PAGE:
Tuesday, March 27, 2012

A Book by Any Other Name Is Still a … Oh, Never Mind

In 2001, Gateway Computers sued a company over the use of the distinctive black on white pattern of holstein cattle. They maintained that they were the only ones who could use that “cow” pattern on a computer-related item.

The buzz was thick and deep. Was it not the height of hubris, people asked, to trademark an organization of colors and shapes that had originally occurred in nature?

Of course, so much has happened since that time, hasn’t it? We’ve seen a lot of crazy in the last 10 years. Not all of it has been in high tech, sure. But whole whacks of it have concerned nature, and sometimes even the most basic foods that we eat. So a cow pattern? Looking back on it, maybe that was an innocent time. Because what do we have now? Social media giant Facebook trying -- and kinda succeeding -- on a grab for the word “book.” From WIRED:
Facebook is trying to expand its trademark rights over the word “book” by adding the claim to a newly revised version of its “Statement of Rights and Responsibilities,” the agreement all users implicitly consent to by using or accessing Facebook.

You may recall that Facebook has launched multiple lawsuits against websites incorporating the word “book” into their names. Facebook, as far as we can tell, doesn’t have a registered trademark on “book.” But trademark rights can be asserted based on use of a term, even if the trademark isn’t registered, and adding the claim to Facebook’s user agreement could boost the company’s standing in future lawsuits filed against sites that use the word.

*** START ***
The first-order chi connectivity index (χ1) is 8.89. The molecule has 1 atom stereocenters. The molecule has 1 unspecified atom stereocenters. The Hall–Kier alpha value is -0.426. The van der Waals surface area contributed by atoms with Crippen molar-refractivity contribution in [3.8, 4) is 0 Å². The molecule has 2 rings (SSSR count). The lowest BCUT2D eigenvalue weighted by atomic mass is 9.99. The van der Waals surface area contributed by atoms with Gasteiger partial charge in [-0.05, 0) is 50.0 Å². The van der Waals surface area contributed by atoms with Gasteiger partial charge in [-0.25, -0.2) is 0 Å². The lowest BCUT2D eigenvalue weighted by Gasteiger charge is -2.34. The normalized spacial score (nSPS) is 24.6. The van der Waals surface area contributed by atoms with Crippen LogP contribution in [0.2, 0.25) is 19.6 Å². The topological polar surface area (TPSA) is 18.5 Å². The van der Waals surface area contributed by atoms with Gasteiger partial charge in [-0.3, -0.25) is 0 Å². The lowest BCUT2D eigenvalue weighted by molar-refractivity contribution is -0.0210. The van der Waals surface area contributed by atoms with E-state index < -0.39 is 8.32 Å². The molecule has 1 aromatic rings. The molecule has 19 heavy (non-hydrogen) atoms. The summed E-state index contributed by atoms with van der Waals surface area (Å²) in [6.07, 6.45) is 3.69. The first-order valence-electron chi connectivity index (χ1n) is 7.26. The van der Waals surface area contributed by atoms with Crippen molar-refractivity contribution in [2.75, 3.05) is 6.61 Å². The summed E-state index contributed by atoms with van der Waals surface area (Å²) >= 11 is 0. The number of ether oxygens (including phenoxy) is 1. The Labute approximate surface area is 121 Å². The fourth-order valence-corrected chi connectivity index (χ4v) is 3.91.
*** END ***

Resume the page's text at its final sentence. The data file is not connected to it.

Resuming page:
While it’s fine -- and maybe even somewhat healthy -- to laugh at a company that takes itself so seriously they’d actually try to trademark and control something which, clearly, should not be under anyone’s control, it should also be cause for concern. Especially when they have about 845 million active users and seem to have discovered a way to use them. Read the WIRED story here for all details. Meanwhile, be careful what you laugh at. The oddest things just might be true.


Anonymous Trish Saunders said...

Here is yet another mega corporation reminding us that greed has no limits. I have other mind-blowing examples of attempted copyrights to share with you:
The International Olympic Committee is vigorously defending its right to the name "Olympic" or "Olympics" and any other variation. (And here you thought the name referred to a mountain range in North America, the capital of Washington State, or the mythical dwelling place of Greek Gods, or the name of a certain cheap beer.) Neutrogena has attempted to copyright the tag line, "There's no such thing as a safe tan." And on and on. Linda's right that corporate shenanigans are more than cause for merriment, they are cause for concern.

Tuesday, March 27, 2012 at 9:43:00 AM PDT  
Blogger Sue Bursztynski said...

So, what would we call a book? A paper reading object? Someone in Melbourne had fun patenting the wheel, as a circular transportation facilitation device. He succeeded! Someone wasn't paying attention. A US company sent cease and desist letters to manufacturers of ugg boots in Australia, claiming the right to the name, even though they were invented here. And of course, we can no longer refer to champagne unless it comes from the Champagne region. It's a bit late, IMO. :-)

Sunday, April 1, 2012 at 12:56:00 AM PDT  

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